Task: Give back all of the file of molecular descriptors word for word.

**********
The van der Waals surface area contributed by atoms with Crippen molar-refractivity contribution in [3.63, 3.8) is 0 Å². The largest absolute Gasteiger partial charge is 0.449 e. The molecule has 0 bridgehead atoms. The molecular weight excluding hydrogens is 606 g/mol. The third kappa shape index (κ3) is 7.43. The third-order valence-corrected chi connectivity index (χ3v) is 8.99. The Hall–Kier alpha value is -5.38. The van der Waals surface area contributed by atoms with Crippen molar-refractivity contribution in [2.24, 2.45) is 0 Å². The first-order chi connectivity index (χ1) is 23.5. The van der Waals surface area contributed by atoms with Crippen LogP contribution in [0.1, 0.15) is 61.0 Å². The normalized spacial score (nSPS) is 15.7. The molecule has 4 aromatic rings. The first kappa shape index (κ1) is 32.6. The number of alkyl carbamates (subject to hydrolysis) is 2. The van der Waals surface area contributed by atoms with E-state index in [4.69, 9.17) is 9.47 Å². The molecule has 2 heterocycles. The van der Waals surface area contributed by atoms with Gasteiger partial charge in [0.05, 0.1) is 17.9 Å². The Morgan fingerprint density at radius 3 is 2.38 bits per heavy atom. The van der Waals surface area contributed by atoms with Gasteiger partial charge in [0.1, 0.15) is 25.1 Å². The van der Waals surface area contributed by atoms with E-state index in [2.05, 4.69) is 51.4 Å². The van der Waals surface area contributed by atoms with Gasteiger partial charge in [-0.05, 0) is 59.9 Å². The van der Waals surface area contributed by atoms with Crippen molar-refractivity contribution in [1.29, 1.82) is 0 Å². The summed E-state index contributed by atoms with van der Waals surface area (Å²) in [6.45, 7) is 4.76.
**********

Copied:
The van der Waals surface area contributed by atoms with Crippen molar-refractivity contribution in [3.63, 3.8) is 0 Å². The largest absolute Gasteiger partial charge is 0.449 e. The molecule has 0 bridgehead atoms. The molecular weight excluding hydrogens is 606 g/mol. The third kappa shape index (κ3) is 7.43. The third-order valence-corrected chi connectivity index (χ3v) is 8.99. The Hall–Kier alpha value is -5.38. The van der Waals surface area contributed by atoms with Crippen molar-refractivity contribution in [2.24, 2.45) is 0 Å². The first-order chi connectivity index (χ1) is 23.5. The van der Waals surface area contributed by atoms with Crippen LogP contribution in [0.1, 0.15) is 61.0 Å². The normalized spacial score (nSPS) is 15.7. The molecule has 4 aromatic rings. The first kappa shape index (κ1) is 32.6. The number of alkyl carbamates (subject to hydrolysis) is 2. The van der Waals surface area contributed by atoms with E-state index in [4.69, 9.17) is 9.47 Å². The molecule has 2 heterocycles. The van der Waals surface area contributed by atoms with Gasteiger partial charge in [0.05, 0.1) is 17.9 Å². The Morgan fingerprint density at radius 3 is 2.38 bits per heavy atom. The van der Waals surface area contributed by atoms with Gasteiger partial charge in [0.1, 0.15) is 25.1 Å². The van der Waals surface area contributed by atoms with E-state index in [2.05, 4.69) is 51.4 Å². The van der Waals surface area contributed by atoms with Gasteiger partial charge in [-0.05, 0) is 59.9 Å². The van der Waals surface area contributed by atoms with Crippen molar-refractivity contribution in [1.29, 1.82) is 0 Å². The summed E-state index contributed by atoms with van der Waals surface area (Å²) in [6.45, 7) is 4.76.